College fundraisers homing in on alumni

Schools use Web to track recent grads, encourage their donations

Your Money

December 25, 2005|By CAROLYN BIGDA | CAROLYN BIGDA,TRIBUNE MEDIA SERVICES

Before the ink dries on your college diploma, your alma mater begins to ask for a donation. Paying off student loans? Grappling with credit card debt? Don't have a job? It doesn't matter.

Alumni giving accounted for 27.5 percent of the $24.4 billion raised at colleges and universities in 2004, according to the Council for Aid to Education, with foundations and non-alumni donors making up most of the rest. And though the dollar amount of alumni giving represents a 2 percent increase from the previous year, the number of those donating has been on the decline since 2001.

Internet efforts

As a result, schools are ramping up efforts to reach more alumni, investing in Web-based technology and creating fundraising boards aimed directly at recent grads.

"In the last few years, higher education has shown more interest in using the Internet as a channel to reach donors and alumni," said Greg Neichin, vice president of business development at GetActive, which develops fundraising technology.

In particular, schools are trying to track alumni interests and target their appeals.

"A lot of young alums want to stay in touch with their university, and e-mail is a really nice way to do that," Neichin said. "The idea is to transfer that spirit of affinity to a donation."

Loyola University in Chicago is taking this approach, and plans to launch a new Web site soon.

"It will give us tools to send out e-mails more easily and let alums log in to update their information," said Shena Keith, director of the Loyola Annual Fund. "New graduates are our next batch of successful alumni. We want to engage them and stay connected with them."

At the University of Chicago, a $2 billion fundraising campaign is under way. Young graduates, who make up only 14 percent of alumni donors there, are given a unique Web site (participate.uchicago.edu) to be told why they should donate and how their money will be used.

Donations, argues the university, maintain the quality of education and the reputation of degrees granted. But instead of pushing for large donations (which, of course, aren't discouraged), the university wants to beef up the number of recent grads making donations.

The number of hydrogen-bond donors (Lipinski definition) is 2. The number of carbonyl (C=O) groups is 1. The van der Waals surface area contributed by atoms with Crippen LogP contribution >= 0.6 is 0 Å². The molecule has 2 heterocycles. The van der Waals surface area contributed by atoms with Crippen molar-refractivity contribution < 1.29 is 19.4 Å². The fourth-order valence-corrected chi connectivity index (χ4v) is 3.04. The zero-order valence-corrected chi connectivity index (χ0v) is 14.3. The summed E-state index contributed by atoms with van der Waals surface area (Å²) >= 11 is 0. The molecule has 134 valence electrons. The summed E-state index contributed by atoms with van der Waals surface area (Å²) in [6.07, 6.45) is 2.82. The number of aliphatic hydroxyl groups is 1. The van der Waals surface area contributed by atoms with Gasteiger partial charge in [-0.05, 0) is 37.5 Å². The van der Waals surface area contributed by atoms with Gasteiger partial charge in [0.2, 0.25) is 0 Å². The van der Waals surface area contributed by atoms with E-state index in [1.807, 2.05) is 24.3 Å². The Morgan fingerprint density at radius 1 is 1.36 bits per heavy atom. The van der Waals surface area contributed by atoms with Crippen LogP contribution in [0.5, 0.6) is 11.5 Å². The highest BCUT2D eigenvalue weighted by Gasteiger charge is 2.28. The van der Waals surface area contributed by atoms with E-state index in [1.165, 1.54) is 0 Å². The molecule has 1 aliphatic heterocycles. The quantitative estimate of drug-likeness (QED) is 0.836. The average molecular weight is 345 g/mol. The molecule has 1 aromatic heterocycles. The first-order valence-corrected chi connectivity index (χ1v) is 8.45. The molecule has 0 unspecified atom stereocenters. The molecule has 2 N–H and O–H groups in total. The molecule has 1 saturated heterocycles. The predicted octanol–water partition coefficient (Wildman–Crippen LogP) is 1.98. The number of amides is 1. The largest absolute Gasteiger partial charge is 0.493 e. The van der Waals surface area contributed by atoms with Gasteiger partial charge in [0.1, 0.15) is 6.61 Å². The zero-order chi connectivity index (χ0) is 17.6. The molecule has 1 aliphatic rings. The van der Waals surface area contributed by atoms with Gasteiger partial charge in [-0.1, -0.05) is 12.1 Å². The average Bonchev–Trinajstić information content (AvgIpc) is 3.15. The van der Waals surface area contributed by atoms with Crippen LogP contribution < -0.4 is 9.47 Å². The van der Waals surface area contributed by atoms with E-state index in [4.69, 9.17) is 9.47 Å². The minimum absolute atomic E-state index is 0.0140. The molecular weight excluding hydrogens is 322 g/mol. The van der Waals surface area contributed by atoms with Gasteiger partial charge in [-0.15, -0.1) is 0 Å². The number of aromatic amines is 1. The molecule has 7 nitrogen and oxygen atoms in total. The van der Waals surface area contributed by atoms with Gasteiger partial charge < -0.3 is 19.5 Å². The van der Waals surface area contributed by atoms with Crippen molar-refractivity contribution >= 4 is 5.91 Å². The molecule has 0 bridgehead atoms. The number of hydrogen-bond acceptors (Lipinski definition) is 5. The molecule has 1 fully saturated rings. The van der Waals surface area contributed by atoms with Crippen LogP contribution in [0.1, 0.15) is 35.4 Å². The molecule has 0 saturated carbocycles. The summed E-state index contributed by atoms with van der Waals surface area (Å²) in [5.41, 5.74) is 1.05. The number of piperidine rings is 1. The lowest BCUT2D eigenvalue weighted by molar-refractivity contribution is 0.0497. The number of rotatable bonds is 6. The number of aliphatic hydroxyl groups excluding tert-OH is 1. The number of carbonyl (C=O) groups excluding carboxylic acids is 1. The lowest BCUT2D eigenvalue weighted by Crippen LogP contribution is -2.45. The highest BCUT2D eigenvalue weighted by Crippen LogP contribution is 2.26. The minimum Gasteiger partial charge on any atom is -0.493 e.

Why? The percentage of alumni who donate influences a school's rank in U.S. News & World Report's annual list of the best colleges and universities. At Princeton University, which tied for first with Harvard in the rankings for 2006, 61 percent of undergraduate alums gave (47 percent give to Harvard). At the University of Chicago, which was ranked 15th, only 29 percent donated.

Advice on giving

In other words, you can make a difference by just giving something.

Some advice:

Give what you can.

Colleges and universities are well aware of the many demands for charitable dollars. And though they appeal for money practically the moment you graduate, schools understand that, as a new grad, you probably don't have the resources to donate big.

"Universities don't just rely on alumni for their giving," said Paulette Maehara, president and chief executive officer of the Association of Fundraising Professionals. "The drop in [the number of] alumni giving also indicates that universities may be going after the larger gifts, not volume."

Thus, if you would like to support your school, donations need not be (nor are expected to be) extravagant.

You also should take time to direct your gift to the program most interesting to you, because future solicitations undoubtedly will focus on that area.

Don't count on a deduction.

Any cash gifts you make to a college or university are tax-deductible if you itemize. But you only itemize your deductions when they add up to more than the typical standard deduction: $5,000 for singles and $10,000 for married couples filing jointly.

Many recent grads take the standard deduction and therefore wouldn't benefit from a tax break on their gift.

Volunteer.

If you can't swing a financial donation but still want to feel connected to your alma mater, consider volunteering instead.

Your school likely has an alumni association in every major city, and these groups always are looking for participants, whether it's helping interview prospective students or attending networking events.

After all, there's more than one way to contribute.

Carolyn Bigda writes for Tribune Media Services.

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